hoopla digital builds on that passion by providing public libraries of all sizes the ability to offer patrons an enormous selection of digital video (movies and TV shows), music, audiobooks, ebooks and comics to their patrons. For these libraries, we’ve pioneered a unique model that allows patrons to borrow content immediately, removing artificial availability constraints and maximizing the power of digital content and Internet distribution. Technologically, we focus on the latest browser, phone, tablet, and TV products to deliver the best possible experience to our user – our passion – the public library patron.
There are currently over 1,200 libraries in the USA and Canada that have partnered with them.The signup process took less than 2 minutes.
Each library sets its own Hoopla borrowing limit. For me, that means that I can borrow a total of five (5) items per month. I had to dig around the help quite a bit to find out that returning an item early does not increment your borrow quota for the month. So if I borrow five digital items today, I have to wait until the start of the next month before I can borrow anything else. Obviously this kind of stinks, but for the price (FREE) how picky can you be?
There does seem to be wide support for devices. It looks like both TV and chrome cast are both supported via mirroring from a phone or tablet.
Ok, what about the actual content available? It looks like they have Audiobooks, Movies, Music, Comics, Ebooks, and Television.While there are some bigger well known titles in the catalogue, there is also quite a bit of B and C roll material. You might get lucky and find just what you are looking for however to scratch that ear worm.
A thorough review is available here if you want to read more.
The book penned by Steve & Annette ‘Economides’ (oh please) details their overly complex allowance system that they have developed to help raise productive members of society. The book starts off well, talking about the 5/50/500 concept whereby a small child will make a $5 request, a tween will make a $50 request/mistake, a teenager will make a $500 request, a college student will make a $5,000 request, and an adult child will scale up to $50,000 mistakes/requests. The sooner that you teach money handling to children, the less costly the requests and mistakes they make later on in life will be. In their words, kids will take everything that you give them, so it pays to control the purse strings early on in life and not bail them out of smaller goof ups.
The book takes a decided turn for the worse when the authors proudly state that allowances are bad and parents shouldn’t use them, then launches into a multi chapter discussion of their family’s allowance (er point) system.
Each child earns 0-5 points a day for completing expected tasks, like getting out of bed, and at the end of the week, the parents have to tally up the points and use some weird sliding age weighted scale to turn the points into an allowance (oops, they call it a paycheck).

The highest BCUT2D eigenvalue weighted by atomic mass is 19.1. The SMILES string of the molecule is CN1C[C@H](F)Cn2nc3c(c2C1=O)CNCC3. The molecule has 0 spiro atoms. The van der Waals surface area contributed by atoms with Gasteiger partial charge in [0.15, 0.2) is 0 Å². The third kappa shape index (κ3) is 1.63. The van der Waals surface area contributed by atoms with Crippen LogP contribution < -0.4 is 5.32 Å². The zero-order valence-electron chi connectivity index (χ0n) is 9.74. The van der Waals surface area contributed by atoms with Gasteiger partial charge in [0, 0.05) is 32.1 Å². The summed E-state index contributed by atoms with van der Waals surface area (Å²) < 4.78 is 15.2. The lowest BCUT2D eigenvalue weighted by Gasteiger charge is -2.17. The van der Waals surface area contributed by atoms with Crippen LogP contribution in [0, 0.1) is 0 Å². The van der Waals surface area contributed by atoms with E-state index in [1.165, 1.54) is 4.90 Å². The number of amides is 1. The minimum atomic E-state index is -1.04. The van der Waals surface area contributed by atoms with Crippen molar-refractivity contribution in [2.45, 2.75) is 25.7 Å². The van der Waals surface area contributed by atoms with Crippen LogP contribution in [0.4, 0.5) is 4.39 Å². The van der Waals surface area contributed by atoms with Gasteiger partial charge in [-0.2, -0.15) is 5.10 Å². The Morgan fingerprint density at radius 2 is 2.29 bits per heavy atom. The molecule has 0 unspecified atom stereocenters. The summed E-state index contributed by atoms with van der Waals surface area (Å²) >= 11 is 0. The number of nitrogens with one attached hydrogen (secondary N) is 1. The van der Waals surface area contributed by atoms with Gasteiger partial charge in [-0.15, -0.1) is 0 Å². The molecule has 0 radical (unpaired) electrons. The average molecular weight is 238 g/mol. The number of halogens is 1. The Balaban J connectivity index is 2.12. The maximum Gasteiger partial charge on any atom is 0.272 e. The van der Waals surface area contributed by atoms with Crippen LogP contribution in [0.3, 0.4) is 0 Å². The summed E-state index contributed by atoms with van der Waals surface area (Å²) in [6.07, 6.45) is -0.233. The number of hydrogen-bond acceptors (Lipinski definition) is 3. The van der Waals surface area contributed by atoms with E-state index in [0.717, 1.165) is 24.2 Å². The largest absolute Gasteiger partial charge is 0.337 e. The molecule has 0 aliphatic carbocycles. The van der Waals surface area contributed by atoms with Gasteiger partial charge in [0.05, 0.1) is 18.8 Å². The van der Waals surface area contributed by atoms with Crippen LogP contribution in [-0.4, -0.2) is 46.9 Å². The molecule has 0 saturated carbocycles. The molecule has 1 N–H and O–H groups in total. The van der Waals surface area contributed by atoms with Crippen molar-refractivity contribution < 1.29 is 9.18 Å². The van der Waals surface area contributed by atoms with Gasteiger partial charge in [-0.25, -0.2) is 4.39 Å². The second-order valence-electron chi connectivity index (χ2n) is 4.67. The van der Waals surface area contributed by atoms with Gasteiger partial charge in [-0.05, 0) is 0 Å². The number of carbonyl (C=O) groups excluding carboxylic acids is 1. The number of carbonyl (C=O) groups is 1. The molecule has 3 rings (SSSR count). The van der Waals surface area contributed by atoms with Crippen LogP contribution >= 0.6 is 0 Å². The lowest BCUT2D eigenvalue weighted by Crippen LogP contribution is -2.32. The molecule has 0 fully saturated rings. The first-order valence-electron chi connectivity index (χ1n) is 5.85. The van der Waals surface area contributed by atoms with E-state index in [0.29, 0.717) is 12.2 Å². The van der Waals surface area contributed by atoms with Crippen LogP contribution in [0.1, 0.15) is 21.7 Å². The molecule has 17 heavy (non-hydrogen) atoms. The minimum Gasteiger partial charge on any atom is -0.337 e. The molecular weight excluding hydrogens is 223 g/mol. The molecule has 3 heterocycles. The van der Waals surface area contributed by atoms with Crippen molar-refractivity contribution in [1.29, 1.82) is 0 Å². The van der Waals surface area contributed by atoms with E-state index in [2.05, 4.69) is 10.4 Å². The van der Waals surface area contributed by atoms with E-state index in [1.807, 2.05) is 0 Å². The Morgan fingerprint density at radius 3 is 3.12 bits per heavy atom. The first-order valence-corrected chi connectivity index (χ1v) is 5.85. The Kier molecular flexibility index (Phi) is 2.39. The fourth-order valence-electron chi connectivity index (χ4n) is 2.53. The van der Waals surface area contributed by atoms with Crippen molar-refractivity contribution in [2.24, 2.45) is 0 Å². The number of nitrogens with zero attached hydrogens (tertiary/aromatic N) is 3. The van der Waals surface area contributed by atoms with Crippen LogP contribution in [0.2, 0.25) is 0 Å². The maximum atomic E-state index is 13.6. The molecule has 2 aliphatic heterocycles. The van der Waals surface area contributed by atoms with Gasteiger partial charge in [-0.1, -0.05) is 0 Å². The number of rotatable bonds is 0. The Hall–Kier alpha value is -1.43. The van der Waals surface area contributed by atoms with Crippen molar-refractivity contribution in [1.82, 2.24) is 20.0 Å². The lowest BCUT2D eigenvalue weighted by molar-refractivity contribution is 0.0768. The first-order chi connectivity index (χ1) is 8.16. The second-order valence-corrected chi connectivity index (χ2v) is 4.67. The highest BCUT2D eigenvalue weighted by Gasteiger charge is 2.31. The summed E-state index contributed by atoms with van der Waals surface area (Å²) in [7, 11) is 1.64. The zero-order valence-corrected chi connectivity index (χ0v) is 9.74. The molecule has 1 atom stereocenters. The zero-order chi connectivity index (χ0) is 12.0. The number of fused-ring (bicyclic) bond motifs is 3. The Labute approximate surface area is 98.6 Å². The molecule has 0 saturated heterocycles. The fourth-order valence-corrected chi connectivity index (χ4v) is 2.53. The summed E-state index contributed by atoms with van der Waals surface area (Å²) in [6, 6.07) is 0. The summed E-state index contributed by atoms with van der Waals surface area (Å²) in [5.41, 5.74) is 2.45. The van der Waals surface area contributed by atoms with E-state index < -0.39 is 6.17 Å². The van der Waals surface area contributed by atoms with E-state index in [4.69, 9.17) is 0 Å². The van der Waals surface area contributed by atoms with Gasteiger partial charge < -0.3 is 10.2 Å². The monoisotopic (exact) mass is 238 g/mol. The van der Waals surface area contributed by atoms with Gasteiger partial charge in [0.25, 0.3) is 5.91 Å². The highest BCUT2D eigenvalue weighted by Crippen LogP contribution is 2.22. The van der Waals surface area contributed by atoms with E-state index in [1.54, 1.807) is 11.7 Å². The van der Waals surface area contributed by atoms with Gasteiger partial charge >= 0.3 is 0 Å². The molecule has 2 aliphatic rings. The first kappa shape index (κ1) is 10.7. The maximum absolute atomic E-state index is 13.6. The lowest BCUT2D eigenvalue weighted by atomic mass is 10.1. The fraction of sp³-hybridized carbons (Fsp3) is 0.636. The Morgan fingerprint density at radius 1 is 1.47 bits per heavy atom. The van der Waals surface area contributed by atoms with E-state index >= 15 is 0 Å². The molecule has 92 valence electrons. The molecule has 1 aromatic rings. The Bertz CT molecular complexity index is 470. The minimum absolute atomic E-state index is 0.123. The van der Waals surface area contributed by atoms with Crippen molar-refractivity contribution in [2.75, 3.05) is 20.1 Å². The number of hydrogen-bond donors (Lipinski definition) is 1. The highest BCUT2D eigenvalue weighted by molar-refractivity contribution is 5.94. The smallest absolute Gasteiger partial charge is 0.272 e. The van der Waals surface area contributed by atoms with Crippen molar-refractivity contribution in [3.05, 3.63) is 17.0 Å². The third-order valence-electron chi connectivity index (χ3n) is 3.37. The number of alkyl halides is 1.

If you have hours of idle time as a parent and are looking to add some complexity to your life, then by all means read up on the MoneySmart Family System.
Tells parents not to bail out kids mistakes
Includes discussion of all age groups from 2-24+
Chapters and chapters of overly complex allowance systems
The really corny made up stage name
The better than thou attitude (they do personal finance consulting for their church and talk about the silly mistakes that people come to them with concerning their children)
The book by Tim Leffel looks at how to get more out of your (international) vacations while spending less. Who wouldn’t want that?
I have read through the first two of three sections in the book. In section one, Tim talks about the big expenses associated with travel and how two hypothetical families, the Smiths and the Johnsons, waste and save money on airfare and lodging. The second section talks about dining, ground transportation, and souvenir shopping.
The essence of Tim’s travel philosophy is that the best trips and cheapest trips happen when we avoid the American pretense of travel. If I asked you to name a good beach destination, you would probably respond with Florida, Hawaii, or the Bahamas. The reason why those places come to mind is that they are heavily marketed. Those big budget ad campaigns come out of the pockets of tourists. In one example given in the book, a resort in the Bahamas got caught red handed publishing pamphlets of their resort with images of beaches found in Florida. Their response, “beaches all look the same anyway”. So if beaches all look the same, why spend big bucks to go to a well marketed one?
The theme of getting off the beaten track, avoiding the herd, and walking/talking/eating like a local is repeated frequently in the book. In many ways it reminded me of our recent trip to Mexico where we stayed in local apartments, ate at a food truck and other hole-in-the-walls, and swam in the local swimming hole.
I would recommend that you pick this book up and give it a read if you have ever only stayed at resorts or chain hotels, use tour buses, and never stray far from the touristy areas. If that doesn’t describe you, then you could probably skip this book.